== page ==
White Chocolate Woes

Lorien Wilson, of Loudon, New Hampshire, loves baking with white chocolate, but is frustrated by unpredictable results. In cookies, it behaves fine, but in scones it often melts away. She wondered what is happening.

Since it melts more easily than milk or dark chocolate, white chocolate can be tricky to bake with. This is because white chocolate contains no cocoa solids, only cocoa butter (the flavorful, creamy-colored fat extracted from cacao), which has a lower melting point. But not all white chocolate is created equal. In the U.S., white chocolate need only contain at least 20 percent cocoa butter, so many companies blend it with less expensive palm oil. Further complicating the matter, some “white chocolate” isn’t chocolate at all. Products labeled “white baking wafers,” “white morsels” or “white melting chips” contain no cocoa butter and are made entirely of palm oil. These products tend to hold their shape better during baking because palm oil is more stable at room temperature than cocoa butter. In other words, the greater the purity of white chocolate, the more prone it is to melting. To successfully bake with quality white chocolate, you need to consider several factors—the time and temperature called for in the recipe, as well as the moisture and fat content of the baked good. After numerous tests and a consult with baking expert Stella Parks (author of the “BraveTart” cookbook), we found that longer baking times and higher heat increased the chances of white chocolate melting into the dough. And doughs with higher moisture content tend to bake longer than drier baked goods. This would explain why Wilson has more success with cookies, which usually bake for less time than scones. Location matters, too. In our testing, white chocolate chunks embedded in scones always melted, but those on the exterior tended to fare better. Parks suspects that’s because they are less exposed to the dough’s moisture. To fix this, she suggests trying a lower-moisture recipe and using larger chunks to minimize surface area. Setting some white chocolate aside to press into the surface of the scones may help, too. Or simply reach for the cheaper stuff—white chocolate chips may not contain as much cocoa butter, but they’re more likely to hold their shape, with little noticeable difference in flavor when used as a mix-in for baked goods such as cookies or scones.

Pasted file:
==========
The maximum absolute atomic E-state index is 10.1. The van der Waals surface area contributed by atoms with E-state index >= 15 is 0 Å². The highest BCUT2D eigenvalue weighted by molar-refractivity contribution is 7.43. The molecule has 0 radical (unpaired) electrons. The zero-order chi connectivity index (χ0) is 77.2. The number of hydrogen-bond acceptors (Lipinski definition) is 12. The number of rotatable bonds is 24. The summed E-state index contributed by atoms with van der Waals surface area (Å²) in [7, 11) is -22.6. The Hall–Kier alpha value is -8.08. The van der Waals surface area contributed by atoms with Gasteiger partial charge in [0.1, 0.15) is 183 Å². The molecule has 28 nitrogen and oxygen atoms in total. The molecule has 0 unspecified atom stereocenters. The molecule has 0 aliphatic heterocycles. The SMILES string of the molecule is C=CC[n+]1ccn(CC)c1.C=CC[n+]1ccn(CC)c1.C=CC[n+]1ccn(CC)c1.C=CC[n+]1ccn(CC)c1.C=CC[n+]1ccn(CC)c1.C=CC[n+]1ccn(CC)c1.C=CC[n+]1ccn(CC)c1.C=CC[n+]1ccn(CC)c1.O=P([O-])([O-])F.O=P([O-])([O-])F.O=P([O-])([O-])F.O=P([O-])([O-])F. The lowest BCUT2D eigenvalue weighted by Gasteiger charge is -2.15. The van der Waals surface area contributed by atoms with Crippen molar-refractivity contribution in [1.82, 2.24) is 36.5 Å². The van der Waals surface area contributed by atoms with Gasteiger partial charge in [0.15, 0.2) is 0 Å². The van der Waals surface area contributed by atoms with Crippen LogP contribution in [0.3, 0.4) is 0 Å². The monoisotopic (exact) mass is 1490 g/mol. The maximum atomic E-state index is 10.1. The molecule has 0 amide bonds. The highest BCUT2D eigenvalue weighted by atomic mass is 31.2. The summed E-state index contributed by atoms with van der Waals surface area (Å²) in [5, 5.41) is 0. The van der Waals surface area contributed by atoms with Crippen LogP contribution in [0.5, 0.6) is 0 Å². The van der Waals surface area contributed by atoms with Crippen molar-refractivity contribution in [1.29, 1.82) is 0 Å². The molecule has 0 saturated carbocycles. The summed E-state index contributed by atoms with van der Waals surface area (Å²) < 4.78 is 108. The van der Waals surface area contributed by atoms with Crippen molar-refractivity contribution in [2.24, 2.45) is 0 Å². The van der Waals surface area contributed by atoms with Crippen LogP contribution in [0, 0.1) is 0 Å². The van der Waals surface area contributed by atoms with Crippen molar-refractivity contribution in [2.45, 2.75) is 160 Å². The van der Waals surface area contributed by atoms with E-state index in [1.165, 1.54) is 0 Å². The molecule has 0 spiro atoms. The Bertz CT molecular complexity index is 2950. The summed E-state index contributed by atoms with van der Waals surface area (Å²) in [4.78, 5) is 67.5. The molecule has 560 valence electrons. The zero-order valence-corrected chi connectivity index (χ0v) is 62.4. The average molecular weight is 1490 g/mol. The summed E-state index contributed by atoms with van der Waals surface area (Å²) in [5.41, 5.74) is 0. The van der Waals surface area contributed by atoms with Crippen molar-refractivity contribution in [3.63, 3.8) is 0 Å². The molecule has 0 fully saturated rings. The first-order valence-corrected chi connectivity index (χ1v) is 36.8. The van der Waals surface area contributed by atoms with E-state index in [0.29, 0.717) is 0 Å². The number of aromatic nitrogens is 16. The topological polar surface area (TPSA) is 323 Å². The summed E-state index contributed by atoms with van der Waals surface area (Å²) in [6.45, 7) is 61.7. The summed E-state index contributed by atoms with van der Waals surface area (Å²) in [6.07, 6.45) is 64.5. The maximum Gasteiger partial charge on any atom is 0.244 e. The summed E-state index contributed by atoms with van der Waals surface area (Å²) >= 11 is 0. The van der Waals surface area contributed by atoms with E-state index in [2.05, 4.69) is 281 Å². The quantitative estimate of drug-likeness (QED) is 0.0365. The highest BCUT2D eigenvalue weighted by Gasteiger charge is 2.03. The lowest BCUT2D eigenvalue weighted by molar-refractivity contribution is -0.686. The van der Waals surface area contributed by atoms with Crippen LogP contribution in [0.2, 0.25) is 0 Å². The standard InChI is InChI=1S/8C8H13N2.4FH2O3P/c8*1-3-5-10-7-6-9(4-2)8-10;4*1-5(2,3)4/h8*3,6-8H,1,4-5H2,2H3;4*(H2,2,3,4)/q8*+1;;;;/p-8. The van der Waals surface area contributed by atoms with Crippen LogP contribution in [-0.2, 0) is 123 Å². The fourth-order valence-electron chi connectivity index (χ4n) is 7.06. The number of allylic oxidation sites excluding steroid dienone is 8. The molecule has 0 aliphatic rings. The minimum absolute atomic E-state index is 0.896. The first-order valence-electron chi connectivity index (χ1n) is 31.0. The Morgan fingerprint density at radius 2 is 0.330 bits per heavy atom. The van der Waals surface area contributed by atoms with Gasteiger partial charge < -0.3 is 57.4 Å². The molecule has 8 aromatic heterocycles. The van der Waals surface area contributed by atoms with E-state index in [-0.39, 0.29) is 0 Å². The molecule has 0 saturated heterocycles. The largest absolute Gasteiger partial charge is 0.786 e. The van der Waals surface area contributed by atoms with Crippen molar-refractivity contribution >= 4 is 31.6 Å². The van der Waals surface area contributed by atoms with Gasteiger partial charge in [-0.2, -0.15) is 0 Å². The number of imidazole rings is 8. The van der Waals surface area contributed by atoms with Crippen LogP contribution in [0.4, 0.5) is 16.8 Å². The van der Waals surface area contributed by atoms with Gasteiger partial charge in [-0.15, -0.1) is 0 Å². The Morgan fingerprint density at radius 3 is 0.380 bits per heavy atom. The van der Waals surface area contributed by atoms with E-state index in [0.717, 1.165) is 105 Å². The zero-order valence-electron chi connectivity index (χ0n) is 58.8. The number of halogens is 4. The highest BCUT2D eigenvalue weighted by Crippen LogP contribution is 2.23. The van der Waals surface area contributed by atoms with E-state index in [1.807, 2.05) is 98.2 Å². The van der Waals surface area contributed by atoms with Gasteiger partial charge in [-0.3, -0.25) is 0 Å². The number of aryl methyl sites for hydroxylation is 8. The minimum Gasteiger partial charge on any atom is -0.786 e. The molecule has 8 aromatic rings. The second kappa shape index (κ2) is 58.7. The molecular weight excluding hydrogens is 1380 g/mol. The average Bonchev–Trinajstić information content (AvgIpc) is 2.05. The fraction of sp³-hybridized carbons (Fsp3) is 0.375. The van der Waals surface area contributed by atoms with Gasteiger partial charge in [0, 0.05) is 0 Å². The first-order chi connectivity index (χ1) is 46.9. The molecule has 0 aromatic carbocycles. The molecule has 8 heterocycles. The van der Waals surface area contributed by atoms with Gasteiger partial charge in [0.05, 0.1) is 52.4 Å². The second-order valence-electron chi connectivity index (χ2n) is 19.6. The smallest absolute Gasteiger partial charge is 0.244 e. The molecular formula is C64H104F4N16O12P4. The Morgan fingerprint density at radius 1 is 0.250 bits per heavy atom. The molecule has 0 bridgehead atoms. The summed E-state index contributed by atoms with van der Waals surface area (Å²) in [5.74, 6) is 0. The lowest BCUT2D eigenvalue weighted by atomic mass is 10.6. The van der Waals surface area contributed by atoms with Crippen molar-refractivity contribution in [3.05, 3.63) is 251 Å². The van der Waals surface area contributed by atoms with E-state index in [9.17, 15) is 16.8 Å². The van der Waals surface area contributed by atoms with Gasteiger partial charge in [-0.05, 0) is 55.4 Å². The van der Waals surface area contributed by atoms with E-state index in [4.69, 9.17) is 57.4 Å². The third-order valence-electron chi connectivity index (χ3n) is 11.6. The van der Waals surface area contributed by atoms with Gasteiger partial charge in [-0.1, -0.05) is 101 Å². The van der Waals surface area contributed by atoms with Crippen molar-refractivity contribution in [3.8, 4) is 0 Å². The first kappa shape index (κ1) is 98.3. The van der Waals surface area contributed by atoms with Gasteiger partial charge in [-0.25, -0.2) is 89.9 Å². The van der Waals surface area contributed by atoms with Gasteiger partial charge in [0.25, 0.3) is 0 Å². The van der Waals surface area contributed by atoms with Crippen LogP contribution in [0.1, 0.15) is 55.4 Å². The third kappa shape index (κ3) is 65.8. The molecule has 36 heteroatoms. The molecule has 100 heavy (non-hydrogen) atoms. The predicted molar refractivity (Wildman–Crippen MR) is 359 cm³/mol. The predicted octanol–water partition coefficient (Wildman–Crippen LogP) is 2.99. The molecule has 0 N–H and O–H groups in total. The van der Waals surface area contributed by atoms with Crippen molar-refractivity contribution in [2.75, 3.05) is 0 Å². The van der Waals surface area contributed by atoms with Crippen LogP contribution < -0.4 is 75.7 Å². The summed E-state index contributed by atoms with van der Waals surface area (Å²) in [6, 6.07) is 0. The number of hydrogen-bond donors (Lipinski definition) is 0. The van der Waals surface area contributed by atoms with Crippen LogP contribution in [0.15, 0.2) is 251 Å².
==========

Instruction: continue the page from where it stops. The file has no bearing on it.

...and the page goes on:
Beef Stock Rebound?

Maureen Doherty, of Atlantic, Iowa, makes stock by roasting meaty beef bones, then simmering them in liquid for many hours. This produces plenty of stock—but also several pounds of leftover meat. Not wanting to be wasteful, she wonders: Can this meat be used in other recipes?

Meat rendered while making stock often is discarded, as the cooking process extracts most of its savory richness. But this leftover meat is still fine to eat—you just have to compensate for its flavor deficit. The easiest solution is to douse it in a bold sauce, be it a bright tomato sauce or a deeply savory gravy. For example, the Mexican culinary canon offers many approaches that can transform long-­simmered meat. Try making it into salpicón (a tangy salad of shredded beef and vegetables) by tossing the meat with a spiced vinaigrette and serving the mixture in tacos or atop tostadas. Or treat the leftover meat like machaca (a type of dried, shredded meat) by cooking it with scrambled eggs and topping it with salsa. We also like it served in a cream sauce with popovers—a recipe recently recreated on Milk Street’s My Family Recipe, our new television program on Roku. For that recipe, go to 177milkstreet.com/jf23-popovers.